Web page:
Engineering, PCB Design, Pogo Pins, Programming, Tag-Connect
Figure 3: Example on how to use a Tag-Connect cable.

Designing for Pogo Pin Programming Cables

Pogo Pin Programming Intro

In our previous series, Programming for PCB Production, we provided an overview of different methods to program PCB products. So far, we’ve covered how to design and build a simple programming fixture. In this article, we’ll cover how to design pogo pin programming cables for faster production programming. This coincides with our release of Tag-Connect footprints for Eagle. Other EDA tools will follow!

Tag-Connect Cables and Footprints

Pogo pin programming cables are essentially pogo pins molded in a handle that connects a programmer to the device to be programmed. They are similar to a full-on test fixture like we designed in the last article, but are more flexible since they are not designed specifically for one PCB. Tag-Connect is the supplier we like to use here at MacroFab for these kind of projects.

Figure 1 shows the end of a Tag-Connect cable. These kind of cables are great for low volume production programming since there is no cost in designing and building a fixture. You also save in not having to populate a part for a programming header saving in the BOM costs and assembly labor. The downside to pogo pin programming cables compared to a full-on fixture is that you still need to apply power to the board that is being programmed but this can be addressed in some cases.


Figure 1: Tag-Connect TC2030 cable with no locking legs


Tag-Connect carries several different cables that can connect a wide variety of programmers to your project and MCU. There are three different connector sizes:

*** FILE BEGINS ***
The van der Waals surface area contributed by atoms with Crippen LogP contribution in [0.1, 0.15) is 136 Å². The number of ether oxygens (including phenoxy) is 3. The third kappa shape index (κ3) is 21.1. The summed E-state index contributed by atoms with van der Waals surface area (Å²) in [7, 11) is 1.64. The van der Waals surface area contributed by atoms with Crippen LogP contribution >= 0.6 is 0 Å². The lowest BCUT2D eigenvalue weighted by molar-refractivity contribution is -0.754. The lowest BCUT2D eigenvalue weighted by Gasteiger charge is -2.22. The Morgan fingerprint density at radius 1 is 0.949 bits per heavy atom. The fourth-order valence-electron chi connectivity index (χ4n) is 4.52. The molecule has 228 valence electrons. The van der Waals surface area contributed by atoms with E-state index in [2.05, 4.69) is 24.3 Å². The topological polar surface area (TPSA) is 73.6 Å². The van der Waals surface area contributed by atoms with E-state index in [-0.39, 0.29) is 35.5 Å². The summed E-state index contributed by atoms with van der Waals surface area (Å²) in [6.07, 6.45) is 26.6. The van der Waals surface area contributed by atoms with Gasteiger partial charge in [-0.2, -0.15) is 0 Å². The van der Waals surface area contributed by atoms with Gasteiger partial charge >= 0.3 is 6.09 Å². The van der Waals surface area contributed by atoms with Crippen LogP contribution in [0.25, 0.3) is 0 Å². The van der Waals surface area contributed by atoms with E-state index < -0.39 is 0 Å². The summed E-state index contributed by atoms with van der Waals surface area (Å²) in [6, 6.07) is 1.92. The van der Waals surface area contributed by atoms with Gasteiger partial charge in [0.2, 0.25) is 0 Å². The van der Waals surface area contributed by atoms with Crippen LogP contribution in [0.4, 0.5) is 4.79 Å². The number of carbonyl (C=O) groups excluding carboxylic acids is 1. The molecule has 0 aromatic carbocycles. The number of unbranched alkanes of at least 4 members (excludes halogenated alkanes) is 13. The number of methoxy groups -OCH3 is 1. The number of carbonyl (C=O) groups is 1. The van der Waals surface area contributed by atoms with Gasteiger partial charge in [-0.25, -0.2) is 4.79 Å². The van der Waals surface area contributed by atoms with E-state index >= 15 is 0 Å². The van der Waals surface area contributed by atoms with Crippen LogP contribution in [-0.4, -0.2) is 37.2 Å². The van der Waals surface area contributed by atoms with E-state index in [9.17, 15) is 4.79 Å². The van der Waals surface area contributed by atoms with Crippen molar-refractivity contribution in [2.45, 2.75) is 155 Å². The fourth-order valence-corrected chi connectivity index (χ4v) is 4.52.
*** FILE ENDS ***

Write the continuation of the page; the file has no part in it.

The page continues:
•  TC2030 is a 02 x 03 (6 Position) connector,

•  TC2050 is a 02 x 05 (10 Position) connector,

•  TC2070 is a 02 x 07 (14 Position) connector.

Figure 2 shows all the different sizes Tag-Connect offers. For these connectors there are two different sets of legs. Tag-Connects without locking legs (shown above in Figure 1) and Tag-Connects with locking legs. The locking legs are useful for prototyping as you don’t need to hold the connector in while programming which makes it easier for debugging. The downside to the locking legs is that they take a bit more room then the non-locking legs version and are a bit more fiddly to use while in production. In the MacroFab parts libraries we have pre-built footprints (see Figure 3 for an example) for the TC2030, TC2050 style connectors as these are the most common. For Eagle they are in the MF_Connectors.lbr library under CON_02x03 and CON_02x05.

Figure 2: Footprint comparisons for Tag-Connects different sizes.

Figure 2: Footprint comparisons for Tag-Connects different sizes

Figure 3: The Tag Connect TC2030-IDC-FP footprint in Eagle.

Figure 3: The Tag-Connect TC2030-IDC-FP footprint in Eagle


Using Tag-Connect Cables

To use the Tag-Connect cable you just line up the locating pins and press it into the board. If you are using the no locking legs version you must hold it until programming is done (See figure 4).

Figure 4: Example on how to use a Tag-Connect cable.

Figure 4: Example on how to use a Tag-Connect cable


In the next article, we’ll go over how to adapt your design to use a Tag-Connect cable by building up a small AVR based PCB and program it with ISP over a Tag-Connect cable.

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